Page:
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Document number: 8661
Date: Mon 02 Mar 1863
Dating: ? Mar 1863 - Apr 1864
Postmark: Edinburgh 3 Mar 1863
Recipient: TALBOT William Henry Fox
Author: SMYTH Charles Piazzi
Collection: National Science and Media Museum, Bradford
Collection number: 1937-5420
Collection 2: British Library, London, Manuscripts - Fox Talbot Collection (envelope)
Collection number 2 historic: Acc 21729 (envelope)
Last updated: 20th November 2012

[printed notepaper:]
1 Hillside Crescent, Edinburgh


Dear Sir

Herewith I beg to send you two dreadfully coarse Teneriffe photographs. They represent the peak of Mt. Guajara, & are both from the same negative; & that one the same which you put on the big copperplate. <1>

The magnifying = 8·5 diameters & is far beyond what the original will bear, to be looked at with anything but the naked eye; but then that amount of magnifying has brought out [illegible deletion] to view the grains of silver forming the shades of the original, and that has made me think, though knowing next to nothing of your photoglyphic process, that you might use these grains at once, instead of an aquatint ground, & might by their means, bite in the plate to an unusual depth, so as to make a forcible print. Otherwise I should have had to apologize to you for asking you to accept two such sadly [illegible deletion] definition-less photographs.

Don't give yourself the trouble of answering this, if you please, except by the return, at your leisure, of the empty box.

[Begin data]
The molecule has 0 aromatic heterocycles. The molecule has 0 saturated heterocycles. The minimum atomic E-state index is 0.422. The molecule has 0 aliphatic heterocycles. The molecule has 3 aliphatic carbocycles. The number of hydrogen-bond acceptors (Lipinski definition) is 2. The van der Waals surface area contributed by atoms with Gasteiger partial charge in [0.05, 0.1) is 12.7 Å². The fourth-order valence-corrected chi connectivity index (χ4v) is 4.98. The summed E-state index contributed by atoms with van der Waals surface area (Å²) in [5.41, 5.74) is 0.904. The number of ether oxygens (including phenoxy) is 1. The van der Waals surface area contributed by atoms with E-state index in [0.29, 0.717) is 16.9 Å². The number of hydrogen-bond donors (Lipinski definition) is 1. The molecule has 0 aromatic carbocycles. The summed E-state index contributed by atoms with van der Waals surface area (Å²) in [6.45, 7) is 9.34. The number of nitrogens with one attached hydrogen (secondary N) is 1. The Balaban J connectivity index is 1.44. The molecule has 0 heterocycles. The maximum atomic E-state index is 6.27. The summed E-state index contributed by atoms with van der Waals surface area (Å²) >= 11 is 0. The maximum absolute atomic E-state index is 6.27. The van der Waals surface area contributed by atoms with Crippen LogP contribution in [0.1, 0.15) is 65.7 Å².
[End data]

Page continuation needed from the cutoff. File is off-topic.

Yours very truly
C. Piazzi Smyth

[envelope, imprinted on recto "Royal Observatory, Edinburgh":]
H. Fox Talbot Esqre F.R.S.
&c &c &c
11 Gt. Stuart Street


1. This refers to the photoglyphic engraving plate that WHFT made for Smyth's report on his 1856 expedition to Teneriffe. The photogravure was published along with several albumen prints. As Smyth astutely observed in his introduction, “To the inventor alike of photography and photoglyphy, it must be comparatively indifferent by which of his two methods these unusual Teneriffe landscapes are introduced into this book, though to readers in a future century it may make a great difference; for the photoglyph must last as long as the paper it is printed on, but the photograph may go the way of some of those beautiful specimens exhibited last year at the International Exhibition, and which faded before the eyes of the nations then assembled.” Charles Piazzi Smyth, Astronomical Observations Made at the Royal Observatory, Edinburgh, vol. XII1, 1855-1859 (Edinburgh: Neill and Co., 1863). For a fuller discussion of Talbot’s experiments in this period, see Larry J. Schaaf, “Piazzi Smyth at Teneriffe: Part 2, Photography and the Disciples of Constable and Harding,” History of Photography, v. 5 no. 1, January 1981, pp. 27-50.

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